Nonfiction > Henry Craik, ed. > English Prose > Vol. IV. Eighteenth Century
Henry Craik, ed.  English Prose.  1916.
Vol. IV. Eighteenth Century
Character of Pitt
By Horace Walpole (1717–1797)
From Memoirs of the Reign of King George II.

PITT had roused us from this ignoble lethargy: he had asserted that our resources were still prodigious—he found them so in the intrepidity of our troops and navies—but he went further, and perhaps too far. He staked our revenues with as little management as he played with the lives of the subjects; and as if we could never have another war to wage, or as if he meant, which was impracticable, that his administration should decide which alone should exist as a nation, Britain or France, he lavished the last treasures of this country with a prodigality beyond example and beyond excuse; yet even that profusion was not so blameable as his negligence. Ignorant of the whole circle of finance, and consequently averse from corresponding with financiers, a plain set of men who are never to be paid with words instead of figures, he kept aloof from all details, drew magnificent plans and left others to find the magnificent means. Disdaining, too, to descend into the operations of an office which he did not fill, he affected to throw on the treasury the execution of measures which he dictated, but for which he thus held himself not responsible. The conduct was artful, new, and grand; and to him proved most advantageous. Secluded from all eyes, his orders were received as oracles; and their success, of consequence, was imputed to his inspiration. Misfortunes and miscarriages fell to the account of the more human agents; corruption and waste were charged on the subordinate priests. They indeed were charmed with this dispensation.
  As Mr. Pitt neither granted suits nor received them, Newcastle revelled in a boundless power of appointing agents, commissaries, victuallers, and the whole train of leeches, and even paid his court to Pitt by heaping extravagance on extravagance; for the more money was thrown away, the greater idea Pitt conceived of his system’s grandeur. But none flattered this ostentatious prodigality like the Germans. From the King of Prussia and Prince Ferdinand to the lowest victualler in the camp, all made advantage of English easiness and dissipation. As the minister was proud of such pensioners they were not coy in begging his alms. Fox, too, was not wanting to himself during this harvest, to which his office of paymaster opened so commodious an inlet. Depressed, annihilated as a statesman, he sat silent, indemnifying himself by every opportunity of gain which his rival’s want of economy threw in his way. The larger and more numerous are subsidies, the more troops are in commission, the more are on service abroad, the ampler means has the paymaster of enriching himself. An unfortunate campaign, or an unpopular peace might shake the minister’s establishment; but till this vision of expensive glory should be dissipated, Fox was determined to take no part. But thence, from that inattention on one hand, and rapacity on the other, started up those prodigious private fortunes which we have seen suddenly come forth—and thence we remained with a debt of an hundred and forty millions!  2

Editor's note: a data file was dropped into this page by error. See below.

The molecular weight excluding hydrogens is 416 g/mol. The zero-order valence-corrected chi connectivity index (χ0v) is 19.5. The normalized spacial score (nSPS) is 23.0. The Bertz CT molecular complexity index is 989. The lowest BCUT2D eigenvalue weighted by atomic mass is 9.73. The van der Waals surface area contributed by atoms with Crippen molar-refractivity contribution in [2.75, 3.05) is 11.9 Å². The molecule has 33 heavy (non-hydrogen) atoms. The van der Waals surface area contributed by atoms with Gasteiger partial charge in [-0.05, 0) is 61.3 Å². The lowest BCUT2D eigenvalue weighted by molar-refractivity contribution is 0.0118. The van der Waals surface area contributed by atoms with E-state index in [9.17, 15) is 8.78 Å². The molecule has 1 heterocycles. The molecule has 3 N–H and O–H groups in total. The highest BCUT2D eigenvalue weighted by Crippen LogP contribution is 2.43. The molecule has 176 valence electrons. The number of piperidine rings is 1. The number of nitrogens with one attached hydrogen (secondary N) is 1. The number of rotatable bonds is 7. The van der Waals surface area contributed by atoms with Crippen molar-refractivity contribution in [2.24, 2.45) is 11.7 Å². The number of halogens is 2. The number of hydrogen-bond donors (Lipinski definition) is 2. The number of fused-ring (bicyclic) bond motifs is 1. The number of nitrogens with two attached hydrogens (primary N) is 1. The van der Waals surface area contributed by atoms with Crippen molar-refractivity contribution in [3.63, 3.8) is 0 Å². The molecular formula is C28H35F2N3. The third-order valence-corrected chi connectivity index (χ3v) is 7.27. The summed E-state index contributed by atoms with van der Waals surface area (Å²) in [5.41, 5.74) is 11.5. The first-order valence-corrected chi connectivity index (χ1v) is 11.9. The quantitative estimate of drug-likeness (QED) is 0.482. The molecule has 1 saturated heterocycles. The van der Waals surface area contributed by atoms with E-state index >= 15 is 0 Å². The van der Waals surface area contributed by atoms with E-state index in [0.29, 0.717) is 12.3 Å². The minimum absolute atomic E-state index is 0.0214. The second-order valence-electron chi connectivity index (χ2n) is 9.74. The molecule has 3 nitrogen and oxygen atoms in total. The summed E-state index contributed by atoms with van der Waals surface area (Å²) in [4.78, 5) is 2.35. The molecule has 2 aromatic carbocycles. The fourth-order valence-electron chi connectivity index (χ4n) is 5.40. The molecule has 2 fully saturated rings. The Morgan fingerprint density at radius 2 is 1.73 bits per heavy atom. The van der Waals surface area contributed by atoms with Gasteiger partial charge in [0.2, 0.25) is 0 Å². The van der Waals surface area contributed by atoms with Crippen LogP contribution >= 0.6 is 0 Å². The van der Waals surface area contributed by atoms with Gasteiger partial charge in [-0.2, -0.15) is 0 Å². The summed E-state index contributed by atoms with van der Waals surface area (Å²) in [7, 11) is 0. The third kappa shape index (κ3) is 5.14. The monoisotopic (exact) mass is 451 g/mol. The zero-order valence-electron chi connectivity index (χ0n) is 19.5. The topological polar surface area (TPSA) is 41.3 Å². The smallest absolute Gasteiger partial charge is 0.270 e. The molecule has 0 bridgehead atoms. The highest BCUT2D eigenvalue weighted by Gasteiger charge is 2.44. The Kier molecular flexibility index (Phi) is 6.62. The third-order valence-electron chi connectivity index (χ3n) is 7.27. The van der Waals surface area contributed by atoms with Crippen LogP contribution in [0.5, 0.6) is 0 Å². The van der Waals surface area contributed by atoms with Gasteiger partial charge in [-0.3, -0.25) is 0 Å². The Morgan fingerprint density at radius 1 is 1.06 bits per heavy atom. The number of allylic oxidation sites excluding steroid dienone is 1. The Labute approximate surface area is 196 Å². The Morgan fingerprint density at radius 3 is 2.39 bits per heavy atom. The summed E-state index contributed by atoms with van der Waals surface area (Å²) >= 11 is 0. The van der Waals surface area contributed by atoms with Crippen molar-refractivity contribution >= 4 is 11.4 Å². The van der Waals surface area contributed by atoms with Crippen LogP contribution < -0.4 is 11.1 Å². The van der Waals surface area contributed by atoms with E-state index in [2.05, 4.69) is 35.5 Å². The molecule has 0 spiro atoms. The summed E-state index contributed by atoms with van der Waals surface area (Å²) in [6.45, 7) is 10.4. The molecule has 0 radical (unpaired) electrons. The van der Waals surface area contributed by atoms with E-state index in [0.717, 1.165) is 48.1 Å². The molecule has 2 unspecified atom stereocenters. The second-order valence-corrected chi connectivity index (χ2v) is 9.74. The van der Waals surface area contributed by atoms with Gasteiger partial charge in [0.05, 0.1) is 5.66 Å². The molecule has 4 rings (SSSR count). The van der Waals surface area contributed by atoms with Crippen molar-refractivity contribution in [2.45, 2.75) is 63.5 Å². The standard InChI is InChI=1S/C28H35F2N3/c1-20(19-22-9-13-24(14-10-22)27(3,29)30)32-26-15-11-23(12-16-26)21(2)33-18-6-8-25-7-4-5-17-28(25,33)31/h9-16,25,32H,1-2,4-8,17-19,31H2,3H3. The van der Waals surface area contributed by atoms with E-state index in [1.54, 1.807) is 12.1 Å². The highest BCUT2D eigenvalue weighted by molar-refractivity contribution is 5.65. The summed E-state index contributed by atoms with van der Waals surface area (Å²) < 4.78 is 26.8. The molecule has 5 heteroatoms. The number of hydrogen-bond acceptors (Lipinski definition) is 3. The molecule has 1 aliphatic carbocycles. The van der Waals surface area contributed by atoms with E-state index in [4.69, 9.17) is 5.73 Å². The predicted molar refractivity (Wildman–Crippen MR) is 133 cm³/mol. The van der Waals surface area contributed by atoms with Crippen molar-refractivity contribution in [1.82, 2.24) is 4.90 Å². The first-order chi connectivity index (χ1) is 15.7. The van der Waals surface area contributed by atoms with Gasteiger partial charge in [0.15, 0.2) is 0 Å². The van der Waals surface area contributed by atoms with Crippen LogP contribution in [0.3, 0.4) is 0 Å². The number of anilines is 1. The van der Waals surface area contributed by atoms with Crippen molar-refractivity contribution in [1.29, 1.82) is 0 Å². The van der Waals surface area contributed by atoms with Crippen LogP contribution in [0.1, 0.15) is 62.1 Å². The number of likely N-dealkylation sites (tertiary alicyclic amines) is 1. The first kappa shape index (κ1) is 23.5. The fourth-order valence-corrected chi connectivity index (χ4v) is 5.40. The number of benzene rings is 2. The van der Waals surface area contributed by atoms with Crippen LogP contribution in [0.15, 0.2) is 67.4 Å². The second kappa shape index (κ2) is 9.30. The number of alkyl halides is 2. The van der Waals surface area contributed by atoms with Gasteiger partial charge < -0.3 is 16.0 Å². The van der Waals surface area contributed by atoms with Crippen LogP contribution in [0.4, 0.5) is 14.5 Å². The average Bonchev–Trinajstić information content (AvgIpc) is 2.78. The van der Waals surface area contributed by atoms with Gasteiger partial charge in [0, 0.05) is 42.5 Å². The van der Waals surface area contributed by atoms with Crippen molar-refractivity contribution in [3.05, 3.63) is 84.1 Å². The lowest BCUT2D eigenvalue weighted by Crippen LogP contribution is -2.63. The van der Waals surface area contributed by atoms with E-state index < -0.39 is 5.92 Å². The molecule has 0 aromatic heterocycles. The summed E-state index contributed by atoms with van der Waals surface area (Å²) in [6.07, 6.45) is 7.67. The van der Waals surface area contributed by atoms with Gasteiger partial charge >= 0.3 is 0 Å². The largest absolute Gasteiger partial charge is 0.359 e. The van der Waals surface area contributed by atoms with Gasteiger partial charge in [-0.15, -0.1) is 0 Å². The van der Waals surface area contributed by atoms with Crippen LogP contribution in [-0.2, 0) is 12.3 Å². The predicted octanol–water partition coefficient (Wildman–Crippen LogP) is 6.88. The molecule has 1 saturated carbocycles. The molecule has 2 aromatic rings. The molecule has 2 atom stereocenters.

The admirers of Mr. Pitt extol the reverberation he gave to our councils, the despondence he banished, the spirit he infused, the conquests he made, the security he affixed to our trade and plantations, the humiliation of France, the glory of Britain, carried under his administration to a pitch at which it never had arrived—and all this is exactly true. When they add, that all this could not be purchased too dearly, and that there was no option between this conduct and tame submission to the yoke of France—even this is just in a degree; but a material objection still remains, not depreciating a grain from this bill of merits, which must be gratefully acknowledged by whoever calls himself an Englishman—yet very derogatory from Mr. Pitt’s character, as virtually trusted with the revenues, the property of his country. A few plain words will explain my meaning, and comprehend the force of the question. All this was done—but might have been done for many millions less—the next war will state this objection more fully.  3
  Posterity, this is an impartial picture. I am neither dazzled by the blaze of the times in which I have lived, nor if there are spots in the sun, do I deny that I have seen them. It is a man I am describing, and one whose greatness will bear to have his blemishes fairly delivered to you—not from a love of censure in me, but of truth; and because it is history I am writing, not romance. I pursue my subject.  4

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